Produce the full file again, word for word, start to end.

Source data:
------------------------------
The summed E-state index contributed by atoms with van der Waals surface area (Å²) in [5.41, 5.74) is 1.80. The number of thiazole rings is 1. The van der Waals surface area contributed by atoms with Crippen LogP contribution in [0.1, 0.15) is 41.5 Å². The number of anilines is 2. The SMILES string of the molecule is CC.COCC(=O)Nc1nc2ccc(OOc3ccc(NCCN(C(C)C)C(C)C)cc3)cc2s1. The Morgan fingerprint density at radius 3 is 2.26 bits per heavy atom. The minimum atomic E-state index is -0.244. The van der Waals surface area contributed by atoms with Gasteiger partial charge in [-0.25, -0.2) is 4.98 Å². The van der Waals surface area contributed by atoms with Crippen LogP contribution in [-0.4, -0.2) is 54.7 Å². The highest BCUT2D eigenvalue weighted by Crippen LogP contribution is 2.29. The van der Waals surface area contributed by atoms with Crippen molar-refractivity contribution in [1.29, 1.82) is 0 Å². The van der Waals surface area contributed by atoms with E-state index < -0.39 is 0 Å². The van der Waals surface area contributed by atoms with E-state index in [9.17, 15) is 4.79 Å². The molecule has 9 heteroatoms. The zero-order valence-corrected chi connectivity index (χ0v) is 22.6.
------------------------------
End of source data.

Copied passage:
The summed E-state index contributed by atoms with van der Waals surface area (Å²) in [5.41, 5.74) is 1.80. The number of thiazole rings is 1. The van der Waals surface area contributed by atoms with Crippen LogP contribution in [0.1, 0.15) is 41.5 Å². The number of anilines is 2. The SMILES string of the molecule is CC.COCC(=O)Nc1nc2ccc(OOc3ccc(NCCN(C(C)C)C(C)C)cc3)cc2s1. The Morgan fingerprint density at radius 3 is 2.26 bits per heavy atom. The minimum atomic E-state index is -0.244. The van der Waals surface area contributed by atoms with Gasteiger partial charge in [-0.25, -0.2) is 4.98 Å². The van der Waals surface area contributed by atoms with Crippen LogP contribution in [-0.4, -0.2) is 54.7 Å². The highest BCUT2D eigenvalue weighted by Crippen LogP contribution is 2.29. The van der Waals surface area contributed by atoms with Crippen molar-refractivity contribution in [1.29, 1.82) is 0 Å². The van der Waals surface area contributed by atoms with E-state index < -0.39 is 0 Å². The van der Waals surface area contributed by atoms with E-state index in [9.17, 15) is 4.79 Å². The molecule has 9 heteroatoms. The zero-order valence-corrected chi connectivity index (χ0v) is 22.6.